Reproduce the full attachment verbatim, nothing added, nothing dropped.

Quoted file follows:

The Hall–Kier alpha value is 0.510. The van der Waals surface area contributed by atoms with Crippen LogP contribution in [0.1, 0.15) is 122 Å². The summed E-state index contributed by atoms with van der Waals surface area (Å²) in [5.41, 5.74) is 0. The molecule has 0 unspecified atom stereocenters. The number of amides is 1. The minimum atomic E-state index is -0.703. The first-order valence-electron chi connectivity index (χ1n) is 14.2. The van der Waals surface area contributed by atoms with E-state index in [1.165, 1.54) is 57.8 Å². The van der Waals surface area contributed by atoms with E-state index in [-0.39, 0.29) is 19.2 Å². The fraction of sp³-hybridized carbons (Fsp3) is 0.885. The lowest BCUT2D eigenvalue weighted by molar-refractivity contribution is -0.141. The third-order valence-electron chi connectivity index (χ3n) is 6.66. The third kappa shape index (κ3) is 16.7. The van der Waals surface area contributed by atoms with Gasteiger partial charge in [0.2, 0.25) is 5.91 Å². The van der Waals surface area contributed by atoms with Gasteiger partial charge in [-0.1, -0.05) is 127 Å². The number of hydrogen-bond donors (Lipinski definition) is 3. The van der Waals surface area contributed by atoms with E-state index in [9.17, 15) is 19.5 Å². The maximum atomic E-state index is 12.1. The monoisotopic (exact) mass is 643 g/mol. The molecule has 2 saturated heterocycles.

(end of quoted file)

The Hall–Kier alpha value is 0.510. The van der Waals surface area contributed by atoms with Crippen LogP contribution in [0.1, 0.15) is 122 Å². The summed E-state index contributed by atoms with van der Waals surface area (Å²) in [5.41, 5.74) is 0. The molecule has 0 unspecified atom stereocenters. The number of amides is 1. The minimum atomic E-state index is -0.703. The first-order valence-electron chi connectivity index (χ1n) is 14.2. The van der Waals surface area contributed by atoms with E-state index in [1.165, 1.54) is 57.8 Å². The van der Waals surface area contributed by atoms with E-state index in [-0.39, 0.29) is 19.2 Å². The fraction of sp³-hybridized carbons (Fsp3) is 0.885. The lowest BCUT2D eigenvalue weighted by molar-refractivity contribution is -0.141. The third-order valence-electron chi connectivity index (χ3n) is 6.66. The third kappa shape index (κ3) is 16.7. The van der Waals surface area contributed by atoms with Gasteiger partial charge in [0.2, 0.25) is 5.91 Å². The van der Waals surface area contributed by atoms with Gasteiger partial charge in [-0.1, -0.05) is 127 Å². The number of hydrogen-bond donors (Lipinski definition) is 3. The van der Waals surface area contributed by atoms with E-state index in [9.17, 15) is 19.5 Å². The maximum atomic E-state index is 12.1. The monoisotopic (exact) mass is 643 g/mol. The molecule has 2 saturated heterocycles.